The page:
How to Find Educational Apps for Kids

With new apps emerging daily, finding the right ones for your kids can be a task as you sort through thousands of already available apps on the market.  Julie Laviolette shares some of her favorite places to find educational apps for kids:

“Parents looking for educational apps have to do their homework. With more than 700,000 apps on iTunes alone, searching for quality apps can be overwhelming. But independent app review sites, often run by parents or teachers, can offer much-needed guidance.

“Finding great educational and fun apps for kids can feel like looking for a needle in a haystack, unless you have a few trusted and unbiased review sites to rely on,” said Carisa Kluver, a mom and founder of

The biggest challenge that educational app shoppers face is that app stores lump apps together in huge categories.

“Shoppers are surrounded by a world of people whose best interest it is to sell them an app with very few clear, knowledgeable voices saying the things we do,” said Ron Engel, who runs

Here are six sites that can help:


With more than 600 reviews of iPad book apps for readers 2-12, Digital Storytime rates apps on educational value, originality, animation and interactivity. Users can sort by category, language, age group and price. The site also has top 10 lists, news of free and discounted apps, and “The Digital Media Diet” blog about digital publishing and parenting in the digital age.


Run by Digital Storytime, this site is a good resource for the bargain shopper. It lists price drops and free apps in the book app, educational apps and game app categories.


With 1.2 million visits in 2012, this is the kids’ app site with the most traffic. “We give bad reviews and publish them. There are almost no kids’ app review sites that do that,” owner Ron Engel said. “But I think if you truly want to serve your readers, you want to be a resource that they can rely on for honesty and as much info as possible.” The site reviews kids’ educational apps, games and books. There is a “Top 100 Free Apps” list and a “Good Free App of the Day” feature.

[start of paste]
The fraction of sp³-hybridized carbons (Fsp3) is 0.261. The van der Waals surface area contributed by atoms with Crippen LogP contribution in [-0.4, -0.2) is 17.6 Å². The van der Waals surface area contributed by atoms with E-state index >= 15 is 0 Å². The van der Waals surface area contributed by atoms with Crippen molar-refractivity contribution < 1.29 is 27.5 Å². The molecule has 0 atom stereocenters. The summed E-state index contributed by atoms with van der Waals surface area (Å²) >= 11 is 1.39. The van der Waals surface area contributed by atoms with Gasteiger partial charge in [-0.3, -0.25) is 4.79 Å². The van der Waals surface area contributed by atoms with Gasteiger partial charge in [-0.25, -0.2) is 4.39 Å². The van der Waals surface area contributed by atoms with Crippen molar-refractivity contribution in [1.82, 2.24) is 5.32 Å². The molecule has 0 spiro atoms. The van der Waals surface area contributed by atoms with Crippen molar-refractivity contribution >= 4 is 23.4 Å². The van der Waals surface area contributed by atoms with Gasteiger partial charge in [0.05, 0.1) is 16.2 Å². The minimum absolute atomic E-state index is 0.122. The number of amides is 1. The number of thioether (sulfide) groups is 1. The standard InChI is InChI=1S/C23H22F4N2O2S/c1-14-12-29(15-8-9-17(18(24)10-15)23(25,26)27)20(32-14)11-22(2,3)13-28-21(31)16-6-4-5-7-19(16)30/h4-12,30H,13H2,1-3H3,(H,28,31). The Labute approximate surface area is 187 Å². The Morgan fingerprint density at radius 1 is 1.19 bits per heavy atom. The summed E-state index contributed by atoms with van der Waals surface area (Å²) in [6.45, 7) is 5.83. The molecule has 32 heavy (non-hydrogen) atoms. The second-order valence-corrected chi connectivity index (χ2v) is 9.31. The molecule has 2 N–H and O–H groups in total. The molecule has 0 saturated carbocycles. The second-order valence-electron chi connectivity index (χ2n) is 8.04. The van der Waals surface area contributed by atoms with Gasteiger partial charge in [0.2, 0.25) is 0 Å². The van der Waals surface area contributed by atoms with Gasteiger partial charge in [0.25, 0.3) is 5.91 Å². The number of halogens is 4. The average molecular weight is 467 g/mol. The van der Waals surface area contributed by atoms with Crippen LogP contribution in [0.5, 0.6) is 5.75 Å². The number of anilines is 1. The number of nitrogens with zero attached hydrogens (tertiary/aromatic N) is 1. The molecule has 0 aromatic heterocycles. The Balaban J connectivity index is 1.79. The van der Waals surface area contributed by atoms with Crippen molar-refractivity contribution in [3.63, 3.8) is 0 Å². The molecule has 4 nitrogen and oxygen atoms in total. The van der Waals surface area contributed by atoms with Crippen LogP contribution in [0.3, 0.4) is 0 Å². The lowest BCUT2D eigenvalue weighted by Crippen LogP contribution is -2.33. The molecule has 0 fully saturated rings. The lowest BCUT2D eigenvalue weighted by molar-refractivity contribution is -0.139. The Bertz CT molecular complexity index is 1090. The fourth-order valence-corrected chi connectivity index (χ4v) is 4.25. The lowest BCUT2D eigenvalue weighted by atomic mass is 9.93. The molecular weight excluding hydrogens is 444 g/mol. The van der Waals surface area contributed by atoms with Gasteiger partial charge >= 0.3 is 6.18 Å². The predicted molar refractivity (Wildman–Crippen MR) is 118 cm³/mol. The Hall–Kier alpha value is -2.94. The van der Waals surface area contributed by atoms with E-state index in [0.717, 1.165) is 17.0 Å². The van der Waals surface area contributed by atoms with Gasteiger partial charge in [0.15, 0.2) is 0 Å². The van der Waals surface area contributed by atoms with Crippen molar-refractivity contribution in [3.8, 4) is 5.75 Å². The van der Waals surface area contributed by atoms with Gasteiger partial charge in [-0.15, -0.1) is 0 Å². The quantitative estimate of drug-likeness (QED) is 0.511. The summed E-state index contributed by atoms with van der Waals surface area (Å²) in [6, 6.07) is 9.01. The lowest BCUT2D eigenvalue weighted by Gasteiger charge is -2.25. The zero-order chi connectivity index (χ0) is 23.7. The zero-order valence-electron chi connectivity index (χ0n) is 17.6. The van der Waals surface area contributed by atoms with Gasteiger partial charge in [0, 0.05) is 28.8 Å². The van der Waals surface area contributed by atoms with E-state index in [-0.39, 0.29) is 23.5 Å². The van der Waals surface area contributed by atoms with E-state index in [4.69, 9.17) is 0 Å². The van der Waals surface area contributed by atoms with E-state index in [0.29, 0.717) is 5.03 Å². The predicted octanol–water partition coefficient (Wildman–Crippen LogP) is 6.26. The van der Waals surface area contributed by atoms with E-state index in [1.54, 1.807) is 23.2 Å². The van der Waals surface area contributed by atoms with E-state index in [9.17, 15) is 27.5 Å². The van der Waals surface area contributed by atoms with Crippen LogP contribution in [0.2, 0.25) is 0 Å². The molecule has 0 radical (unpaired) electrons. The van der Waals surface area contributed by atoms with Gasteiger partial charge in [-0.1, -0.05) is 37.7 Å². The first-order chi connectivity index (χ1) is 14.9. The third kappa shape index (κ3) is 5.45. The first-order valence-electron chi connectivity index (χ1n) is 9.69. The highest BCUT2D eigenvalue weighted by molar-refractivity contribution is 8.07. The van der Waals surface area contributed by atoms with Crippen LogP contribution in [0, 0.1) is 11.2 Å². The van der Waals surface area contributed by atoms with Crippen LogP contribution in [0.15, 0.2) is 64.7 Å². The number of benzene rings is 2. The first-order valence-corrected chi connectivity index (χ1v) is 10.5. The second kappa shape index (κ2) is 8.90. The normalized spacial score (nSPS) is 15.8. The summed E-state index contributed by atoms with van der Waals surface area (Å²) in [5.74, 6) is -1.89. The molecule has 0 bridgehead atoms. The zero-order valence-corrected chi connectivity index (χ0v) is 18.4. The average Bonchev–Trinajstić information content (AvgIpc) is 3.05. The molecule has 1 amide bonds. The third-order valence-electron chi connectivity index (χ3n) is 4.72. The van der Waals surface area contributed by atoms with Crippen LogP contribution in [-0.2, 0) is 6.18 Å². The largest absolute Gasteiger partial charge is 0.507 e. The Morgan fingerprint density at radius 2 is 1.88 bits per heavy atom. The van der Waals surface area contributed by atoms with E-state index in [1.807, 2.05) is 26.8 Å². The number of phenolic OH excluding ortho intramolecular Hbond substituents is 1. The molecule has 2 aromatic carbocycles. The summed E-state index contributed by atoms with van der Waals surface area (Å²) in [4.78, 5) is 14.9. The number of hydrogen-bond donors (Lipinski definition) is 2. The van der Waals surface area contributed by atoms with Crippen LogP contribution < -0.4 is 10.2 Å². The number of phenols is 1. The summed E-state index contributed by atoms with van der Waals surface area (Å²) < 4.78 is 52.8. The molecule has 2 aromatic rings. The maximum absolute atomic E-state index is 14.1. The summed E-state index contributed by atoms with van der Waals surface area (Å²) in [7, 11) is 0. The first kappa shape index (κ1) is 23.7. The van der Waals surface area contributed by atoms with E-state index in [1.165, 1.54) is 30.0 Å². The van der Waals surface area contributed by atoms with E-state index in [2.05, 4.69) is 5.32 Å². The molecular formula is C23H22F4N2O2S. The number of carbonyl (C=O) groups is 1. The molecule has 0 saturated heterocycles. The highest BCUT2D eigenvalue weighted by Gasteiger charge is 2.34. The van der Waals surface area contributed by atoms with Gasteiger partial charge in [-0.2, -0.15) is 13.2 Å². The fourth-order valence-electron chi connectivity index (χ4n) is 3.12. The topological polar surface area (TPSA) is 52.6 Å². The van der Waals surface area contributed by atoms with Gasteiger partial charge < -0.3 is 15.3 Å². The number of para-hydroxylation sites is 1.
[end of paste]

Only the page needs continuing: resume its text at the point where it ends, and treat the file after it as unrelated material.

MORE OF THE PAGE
AppyMall, a marketplace for educational apps, was launched by Technology in Education, a popular review site, to help teachers and parents find quality children’s apps. AppyMall allows users to search for educational apps by grade level and learning skill, such as math, language arts, or reading. Apps are divided into anchor stores that organize book, game and educational apps into categories such as preschool, elementary school, middle school, speech and language, special needs and apps with lesson plans.


Co-founded by educators Jayne Clare and Anne Rachel, this site offers reviews based on extensive field-testing by parents, teachers and children. “Our site is a top notch, reliable resource for truly educational apps,” Rachel said. “We are currently in the process of developing an App Certification Program. Apps will have to meet certain criteria to earn this honor.”


The iMums are a group of four moms who met online while searching for and reviewing apps for their own children. The iMums are founder Amanda Powell of Australia, Alison Hirst of the U.S., Grace Shirley Chong of Singapore and Mary Mahon, a United Kingdom native now living in the U.S. Collectively, the group has 11 children ages 1 to 18.

“We are all part of one global community of parents, teachers, therapists and developers from around the world who come together to talk about the best children’s apps, and how to make them even better,” Mahon said. “It is amazing to work with the other iMums from around the globe. We have a common goal of ensuring that our children get the best learning opportunities from these devices and are protected from inappropriate content.”

(*Note: Check out two more of our favorite sites that have great apps for kids, Kindertown and YogiPlay!)

If you’re looking for even more great apps for kids, complete with thorough reviews and much more, visit the Reading Kingdom.  You can also sign up for our free 30 day trial to see how our award winning approach helps children learn to read and write up to a third grade level.